Pulse 2 0 2π/3 π/3 π/3 2π/3 0
Flip
Angle β
Pulse 2 90° 90° −90° 90° −90°  90°
Phase 2Φ2
Receiver  0°  0°  0°  0°  0°
Phaseb
Section 2 1  3 3 1  2
Thickness
aFlip angles and phases are, respectively, given in radians and degrees (FIG. 4A-C).
bConstant receiver phase is required to avoid readout gradients.

Notably, the finite duration of PFG pulses requires that first order phase corrections are applied during data processing. Compensating spin-echo modules could be incorporated to remove these corrections. However, this would lead to some loss of intrinsic sensitivity and was thus not pursued when designing the SC E.COSY schemes (FIGS. 4A-C) described in detail in the following examples.

Example 2 Simultaneously Flip-Angle Cycled (SFC) E.COSY

For SFC E.COSY (FIG. 4A), both radiofrequency pulses need to be spatially selective to ensure that the receiver phase can be set to zero for all steps of the cycle. Each of the two radiofrequency pulses affect six different sections with different radiofrequency pulse flip-angles, β, and phases, Φ1 and Φ2, to execute the required flip-angle cycle with a single transient. The values for β, Φ1, and Φ2 were derived from the conventional cycle (Table 1), i.e., for steps with β=π+α>π, the phase of the radiofrequency pulse was changed by 180° and the flip-angle was set to π−α, while for steps with a 180° receiver phase shift that phase shift was instead applied to both radiofrequency pulses (Table 2). Two composite radiofrequency pulses were then created as the sum of individual radiofrequency pulses affecting individual sections. These simultaneously excite the six sections with flip-angles, phases and section thicknesses as shown in Table 2. The temporal waveforms and experimentally determined spatial excitation profiles of the two selective pulses of SFC E.COSY (FIG. 4A) are shown, respectively, in FIGS. 5A and 5B (waveform and excitation profile of the first radiofrequency pulse) and FIGS. 5C and 5D (waveform and excitation profile of the second radiofrequency pulse). A technical comment relates to the fact that the PFG strengths need to be accurately adjusted to ensure that desired coherences are not partially de-phased. The strengths of PFG 1 and PFG 2 were adjusted to select the desired section thicknesses given the spectral width of the spatially selective radiofrequency pulse. PFG 2 was inverted so as to re-phase the de-phasing of desired coherences by PFG 1 and the excess de-phasing of PFG 2 was re-phased by PFG 3. (During about the first half of PEG 1, the magnetization is largely longitudinal and thus not affected by the PFG.)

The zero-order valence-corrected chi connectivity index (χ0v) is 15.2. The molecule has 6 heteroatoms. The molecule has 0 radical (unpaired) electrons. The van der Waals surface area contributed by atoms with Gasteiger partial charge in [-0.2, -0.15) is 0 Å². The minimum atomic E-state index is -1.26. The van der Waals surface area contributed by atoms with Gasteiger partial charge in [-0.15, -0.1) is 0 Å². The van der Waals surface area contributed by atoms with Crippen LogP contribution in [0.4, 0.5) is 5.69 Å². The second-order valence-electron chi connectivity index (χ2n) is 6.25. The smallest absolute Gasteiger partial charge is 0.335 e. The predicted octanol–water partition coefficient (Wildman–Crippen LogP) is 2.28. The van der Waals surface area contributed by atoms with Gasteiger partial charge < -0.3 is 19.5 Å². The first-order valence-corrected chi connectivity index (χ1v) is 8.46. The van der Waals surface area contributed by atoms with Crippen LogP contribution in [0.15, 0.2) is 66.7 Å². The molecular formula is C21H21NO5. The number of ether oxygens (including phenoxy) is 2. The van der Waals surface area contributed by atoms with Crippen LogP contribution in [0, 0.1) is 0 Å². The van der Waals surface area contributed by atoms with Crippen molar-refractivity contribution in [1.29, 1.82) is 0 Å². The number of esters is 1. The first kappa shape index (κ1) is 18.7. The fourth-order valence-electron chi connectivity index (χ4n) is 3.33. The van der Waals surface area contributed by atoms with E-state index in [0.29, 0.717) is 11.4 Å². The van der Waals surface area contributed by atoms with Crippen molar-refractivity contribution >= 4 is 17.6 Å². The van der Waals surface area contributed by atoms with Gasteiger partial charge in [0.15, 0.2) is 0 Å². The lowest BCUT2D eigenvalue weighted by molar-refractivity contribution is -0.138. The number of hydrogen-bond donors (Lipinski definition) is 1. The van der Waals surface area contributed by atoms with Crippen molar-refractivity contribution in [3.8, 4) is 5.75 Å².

Example 3 Simultaneously Phase Cycled (SPC) E.COSY

For SPC E.COSY (FIG. 4B), three spatially selective π/2-flip-angle radiofrequency pulses were applied affecting six different sections with different pulse phases Φ1, Φ2, and Φ3 (Table 3).

TABLE 3
Pulse Phases for SPC E.COSY Optimized for a 3 Spin System
Section #
1 2 3 4 5 6
Pulse 1 120° 240° 120° 240°
Phase Φ1
Pulse 2 240° 120° 240° 120°
Phase 2Φ2
Pulse 2 180°  180°  0°  0° 180° 180° 
Phase 2Φ3
Receiver  0°  0°  0°  0°
Phasea
Section 2   1  3  3  1 2 
Thickness
aConstant receiver phase is required to avoid readout gradients (FIG. 4B).

The values for Φ were derived from the conventional cycle (Table 1) by increasing the radiofrequency pulse phases for steps with a receiver phase of 180° by that amount. This ensures that the receiver phase can be set to zero for all sections (Table 3). Three composite radiofrequency pulses were then created as the sum of individual radiofrequency pulses affecting individual sections. The temporal waveforms and experimentally determined spatial excitation profiles of the first and third selective radiofrequency pulses of SPC E.COSY (FIG. 4B) are shown, respectively, in FIGS. 5E and 5F, and 5G and 5H. The second radiofrequency pulse is the same as the first one, except for reversal of the order of sections to compensate for the reversal of the gradient polarity for PFG 2. The PFG strengths in SPC E.COSY likewise need to be set accurately. The strengths of PFG 1, PFG 2, PFG 3, and PFG 4 were adjusted to select the desired section thicknesses given the spectral width of the spatially selective radiofrequency pulse and to ensure that overall de-phasing and re-phasing of the PFGs were equal.